This has been something that has interested me as I teach a lot of elite juniors. I encourage the parents to be involved but not to the fact that it hurts or confuses the junior. Parents that try to teach their kids with the wrong information becomes a problem. This should be addressed right up front the role that they need to play. Parents need to be careful of over teaching or teaching something that the coach is not which will create confusion. Rick agrees that you should have the parent observe the lesson so that this confusion doesn’t occur. He also stresses the importance of a parent displaying a positive attitude towards the kids as it can affect the performance if handled in a negative way. This is something that i have to work hard on as a parent as well. Asking the child what they did well instead of what they did wrong and encouraging them instead of always criticizing. Sometimes a parent can change affect the player on the course just by a groan, a noise or a look that the junior will pick up on. Rick says it is difficult but consistency in behavior is the key for the parents. Tone of voice and a smooth pitch level is important. Here is what parents can do: Start the junior young, give the junior the tools to learn, Keep it simple, value the sport;respect the game and the people who play it (my personal favorite),offer small prizes for success…….Great advice for sure!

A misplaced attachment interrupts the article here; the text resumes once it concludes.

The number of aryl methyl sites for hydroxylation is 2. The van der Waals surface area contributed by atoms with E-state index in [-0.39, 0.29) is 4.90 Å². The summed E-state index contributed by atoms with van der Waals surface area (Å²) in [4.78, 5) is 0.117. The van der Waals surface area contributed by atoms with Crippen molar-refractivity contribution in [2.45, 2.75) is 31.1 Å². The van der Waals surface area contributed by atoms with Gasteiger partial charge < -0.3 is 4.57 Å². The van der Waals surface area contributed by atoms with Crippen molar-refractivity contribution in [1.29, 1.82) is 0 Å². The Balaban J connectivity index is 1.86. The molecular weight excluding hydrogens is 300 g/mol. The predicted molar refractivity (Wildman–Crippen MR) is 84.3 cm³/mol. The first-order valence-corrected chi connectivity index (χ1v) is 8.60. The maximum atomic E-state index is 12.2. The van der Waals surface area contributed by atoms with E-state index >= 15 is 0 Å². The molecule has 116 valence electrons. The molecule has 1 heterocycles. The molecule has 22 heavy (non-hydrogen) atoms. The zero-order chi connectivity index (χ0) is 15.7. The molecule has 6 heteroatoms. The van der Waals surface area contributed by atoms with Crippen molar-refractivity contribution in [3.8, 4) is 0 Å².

Lastly, Chapter 21 Being A Great Coach
This was a great chapter for the coaches. These ideas don’t just apply to teaching juniors but to teaching golf in general. I have applied all of these topics at some point in my career and it has helped me for sure. So here is a recap:
1. Set the example “hole model” – playing fair on the course and in life.